health, poverty, dumpsites, waste, wastewater, sanitation, hookworm. Alabama, USA, America, human rights, democracy, diseases, illness, racism, inequality, wealth, wasteless future

In 2015, I wrote the report “Wasted Health” trying to describe the vast health impacts posed by dumpsites, mainly in the developing world, where dumpsites and lack of proper waste management are already a health emergency. But as the story below describes, the human right to good health is systematically violated by the lack of proper waste management and sanitation even in the richest nations of this world.

Scientists in Houston have lifted the lid on one of America’s darkest and deepest secrets: that hidden beneath fabulous wealth, the US tolerates poverty-related illness at levels comparable to the world’s poorest countries. More than one in three people sampled in a poor area of Alabama tested positive for traces of hookworm, a gastrointestinal parasite that was thought to have been eradicated from the US decades ago. These are the findings of a new study into endemic tropical diseases, not in places usually associated with them in the developing world of sub-Saharan Africa and Asia, but in a corner of the richest nation on earth: Alabama. In a survey of people living in Lowndes County, an area with a long history of racial discrimination and inequality, it found that 34% tested positive for genetic traces of Necator americanus, commonly known as hookworm.

Hookworm parasite was thought to be extinct, but remains rampant in the US due to extreme poverty

Hookworm was rampant in the deep south of the US in the earlier 20th century, sapping the energy and educational achievements of both white and black kids and helping to create the stereotype of the lazy and lethargic southern redneck. As public health improved, most experts assumed it had disappeared altogether by the 1980s. But the study reveals that hookworm not only survives in communities of Americans lacking even basic sanitation, but does so on a breathtaking scale. None of the people included in the research had travelled outside the US, yet parasite exposure was found to be prevalent, as was shockingly inadequate waste treatment, explaining the way the parasite entered open water pipes. The parasite enters the body through the skin, usually through the soles of bare feet, and travels around the body until it attaches itself to the small intestine where it proceeds to suck the blood of its host. Over months or years it causes iron deficiency and anemia, weight loss, tiredness and impaired mental function, especially in children, helping to trap them into the poverty in which the disease flourishes.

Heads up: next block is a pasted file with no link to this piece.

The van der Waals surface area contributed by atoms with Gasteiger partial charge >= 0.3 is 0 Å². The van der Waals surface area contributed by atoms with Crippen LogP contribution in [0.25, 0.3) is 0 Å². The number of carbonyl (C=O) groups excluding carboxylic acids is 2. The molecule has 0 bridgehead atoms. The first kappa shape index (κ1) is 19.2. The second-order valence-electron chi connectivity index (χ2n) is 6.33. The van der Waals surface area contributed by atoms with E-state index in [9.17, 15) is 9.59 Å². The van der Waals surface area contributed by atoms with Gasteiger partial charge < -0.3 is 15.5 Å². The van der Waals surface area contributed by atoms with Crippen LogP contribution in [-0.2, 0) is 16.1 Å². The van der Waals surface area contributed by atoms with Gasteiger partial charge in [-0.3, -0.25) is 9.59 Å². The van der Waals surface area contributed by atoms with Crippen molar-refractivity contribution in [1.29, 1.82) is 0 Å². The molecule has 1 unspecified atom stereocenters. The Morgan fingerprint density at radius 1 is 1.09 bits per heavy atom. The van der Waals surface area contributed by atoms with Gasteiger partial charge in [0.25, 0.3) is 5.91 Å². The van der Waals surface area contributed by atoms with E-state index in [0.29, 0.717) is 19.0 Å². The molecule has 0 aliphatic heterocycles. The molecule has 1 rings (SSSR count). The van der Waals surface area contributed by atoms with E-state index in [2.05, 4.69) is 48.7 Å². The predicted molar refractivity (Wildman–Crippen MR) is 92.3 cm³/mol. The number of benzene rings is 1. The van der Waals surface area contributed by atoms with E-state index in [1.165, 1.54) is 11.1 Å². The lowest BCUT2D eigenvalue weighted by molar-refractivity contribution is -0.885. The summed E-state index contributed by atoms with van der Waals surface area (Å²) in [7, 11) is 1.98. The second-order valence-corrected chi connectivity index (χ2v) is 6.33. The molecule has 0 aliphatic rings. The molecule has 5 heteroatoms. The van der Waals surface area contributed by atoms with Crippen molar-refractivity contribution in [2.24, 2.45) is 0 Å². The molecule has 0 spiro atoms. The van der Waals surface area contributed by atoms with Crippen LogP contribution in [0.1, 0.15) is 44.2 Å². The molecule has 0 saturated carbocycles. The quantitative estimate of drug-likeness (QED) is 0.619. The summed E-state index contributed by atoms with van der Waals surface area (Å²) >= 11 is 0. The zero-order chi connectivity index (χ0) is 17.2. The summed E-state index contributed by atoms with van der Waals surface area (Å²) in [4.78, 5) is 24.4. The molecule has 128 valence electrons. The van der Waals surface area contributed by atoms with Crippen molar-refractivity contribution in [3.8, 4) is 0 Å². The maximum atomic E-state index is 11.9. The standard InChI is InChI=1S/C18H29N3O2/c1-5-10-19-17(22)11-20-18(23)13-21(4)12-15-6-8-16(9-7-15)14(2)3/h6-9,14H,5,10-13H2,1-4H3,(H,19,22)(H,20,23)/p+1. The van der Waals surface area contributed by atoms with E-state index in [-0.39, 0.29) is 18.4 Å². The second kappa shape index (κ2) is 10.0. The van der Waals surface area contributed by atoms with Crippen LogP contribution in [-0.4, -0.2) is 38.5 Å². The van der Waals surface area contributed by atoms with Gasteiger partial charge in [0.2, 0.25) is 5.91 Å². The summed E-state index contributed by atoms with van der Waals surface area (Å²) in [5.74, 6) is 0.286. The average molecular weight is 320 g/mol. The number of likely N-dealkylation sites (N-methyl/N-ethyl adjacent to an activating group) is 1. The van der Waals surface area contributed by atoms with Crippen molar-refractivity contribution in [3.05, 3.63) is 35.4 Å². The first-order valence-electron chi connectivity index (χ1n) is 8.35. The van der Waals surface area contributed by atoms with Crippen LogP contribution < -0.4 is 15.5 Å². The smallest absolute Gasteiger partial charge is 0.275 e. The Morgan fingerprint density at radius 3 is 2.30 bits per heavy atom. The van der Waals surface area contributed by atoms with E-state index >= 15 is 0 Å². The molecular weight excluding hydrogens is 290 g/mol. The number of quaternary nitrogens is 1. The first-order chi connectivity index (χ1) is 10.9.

The peer-reviewed research paper, published in the American Journal of Tropical Medicine and Hygiene, focuses on Lowndes County, home to 11,000 residents, 74% of whom are African American. The average income is just $18,046 a year and almost a third of the population live below the official US poverty line. The most elementary waste disposal infrastructure is often non-existent. Some 73% of residents included in the survey reported that they had been exposed to raw sewage washing back into their homes as a result of faulty septic tanks or waste water pipes becoming overwhelmed in torrential rains.

health, poverty, dumpsites, waste, wastewater, sanitation, hookworm. Alabama, USA, America, human rights, democracy, diseases, illness, racism, inequality, wealth, wasteless future